Negative social control: – A sister’s shame and pride
LIM’s board member Halima El Abassi is currently publishing an autobiography. The title, “My Inner Atlas”, which can be interpreted both in a figurative and literal sense.
– My inner Atlas has cost me blood, sweat, tears and sleepless nights, the Danish social democratic politician writes on Facebook in connection with the launch of the book.
The publisher Impact Press describes it as an immigrant chronicle, and Ingalill Sandal in LIM has the following to say about the autobiography.
– It is a book that can make us all aware of the invisible negative control and lack of freedom of choice that many young people grow up with, perhaps in your neighborhood, the deputy writes on Facebook.
A heavy punishment to bear
When Halima was twelve years old, the family traveled to Morocco, more specifically a poor, small village at the foot of the Atlas Mountains. A village parents had left knowing that it did not exist and future there. Until more later, everyone travels home to Denmark, except Halima.
Like the Atlas myth, it rests from that moment and great responsibility on the young girl’s shoulders. Atlas, which in Greek means he who endures, got in punishment to carry heaven on their shoulders for having fought against the gods.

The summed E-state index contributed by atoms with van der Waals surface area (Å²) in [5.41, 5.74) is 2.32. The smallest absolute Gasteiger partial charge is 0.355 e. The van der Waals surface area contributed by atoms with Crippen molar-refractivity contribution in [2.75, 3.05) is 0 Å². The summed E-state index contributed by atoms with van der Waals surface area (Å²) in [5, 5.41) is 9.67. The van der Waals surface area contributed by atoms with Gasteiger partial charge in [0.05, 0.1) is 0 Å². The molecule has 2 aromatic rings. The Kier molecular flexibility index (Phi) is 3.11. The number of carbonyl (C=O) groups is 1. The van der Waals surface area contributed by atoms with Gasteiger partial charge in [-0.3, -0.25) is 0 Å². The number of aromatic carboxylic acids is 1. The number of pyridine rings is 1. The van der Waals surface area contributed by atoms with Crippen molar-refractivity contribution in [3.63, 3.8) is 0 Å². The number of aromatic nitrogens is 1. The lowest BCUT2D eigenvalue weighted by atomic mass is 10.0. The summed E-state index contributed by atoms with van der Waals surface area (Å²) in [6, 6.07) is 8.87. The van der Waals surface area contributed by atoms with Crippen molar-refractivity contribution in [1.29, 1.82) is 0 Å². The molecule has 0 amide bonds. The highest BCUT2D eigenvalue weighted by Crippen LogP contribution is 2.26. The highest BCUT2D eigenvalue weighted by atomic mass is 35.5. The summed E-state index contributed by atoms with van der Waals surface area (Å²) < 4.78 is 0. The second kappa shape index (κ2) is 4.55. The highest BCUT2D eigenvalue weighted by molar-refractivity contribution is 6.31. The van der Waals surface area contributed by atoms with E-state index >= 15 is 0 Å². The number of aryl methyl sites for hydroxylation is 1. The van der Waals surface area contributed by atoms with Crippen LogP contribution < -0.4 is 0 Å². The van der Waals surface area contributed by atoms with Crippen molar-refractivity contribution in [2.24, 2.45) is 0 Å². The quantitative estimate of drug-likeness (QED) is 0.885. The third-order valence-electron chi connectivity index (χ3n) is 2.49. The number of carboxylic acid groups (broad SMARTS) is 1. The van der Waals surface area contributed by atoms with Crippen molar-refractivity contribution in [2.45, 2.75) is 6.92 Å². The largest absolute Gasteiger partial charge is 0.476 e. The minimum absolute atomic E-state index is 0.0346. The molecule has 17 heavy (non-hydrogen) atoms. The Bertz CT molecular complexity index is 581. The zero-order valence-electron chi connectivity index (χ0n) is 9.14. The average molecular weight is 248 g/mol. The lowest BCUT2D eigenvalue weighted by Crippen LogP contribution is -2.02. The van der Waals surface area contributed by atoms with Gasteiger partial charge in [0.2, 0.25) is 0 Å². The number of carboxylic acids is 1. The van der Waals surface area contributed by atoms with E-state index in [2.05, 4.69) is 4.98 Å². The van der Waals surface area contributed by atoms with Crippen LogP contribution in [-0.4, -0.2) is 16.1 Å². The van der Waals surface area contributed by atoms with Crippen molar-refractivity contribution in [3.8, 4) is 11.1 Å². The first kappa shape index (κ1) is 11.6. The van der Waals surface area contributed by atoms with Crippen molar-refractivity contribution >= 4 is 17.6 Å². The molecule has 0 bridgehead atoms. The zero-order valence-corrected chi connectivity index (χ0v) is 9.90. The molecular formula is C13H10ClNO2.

In an arranged marriage, Halima, who was born with bones in her nose, but raised to be quiet, struggles between contradictions. In the book, she is ruthless in her portrait of the loneliness and shame she was subjected to as a girl and wife. The mother of three is clearly why the book is necessary and who is the implicit reader.
– It is primarily written for my children, but also for women and men who are quietly fighting a battle to become whole and independent women.
For anyone who fights against negative social control and honor-related violence, Halima El Abassi points out in her post how essential it is to have good guiding stars.
– The book is written to light candles and hope where there is darkness and pain.
Today, the main character is far from an involuntarily passive role in society. Her CV lists several academic positions, as well as board positions. both in Norway and Denmark.
The autobiography goes hand in hand with her research. Among other things, she was a doctoral fellow at Oslo Met, where she researches social control and honor-related violence. When the government last autumn set up a new committee to deal with the legal issues in matters concerning her field, Halima El Abassi was a natural candidate. She has already been a member of the Council for Ethnic Minorities in Denmark for years.
these days, Halima El Abassi is in the middle of an election campaign for the Social Democrats. In November, there are municipal elections in Denmark. The 43-year-old is running as a candidate in Gentofte, a suburb of Copenhagen known for being a place for the wealthy. In a post on Facebook, she explains her political commitment.
– For me, politics is about being at eye level with those you use to help.
Of political heart issues, integration, employment, the elderly and loneliness are high on the list.
– Refugees and immigrants must be in employment and / or education, that is the framework for integration. Employment of immigrant women will prevent negative social control.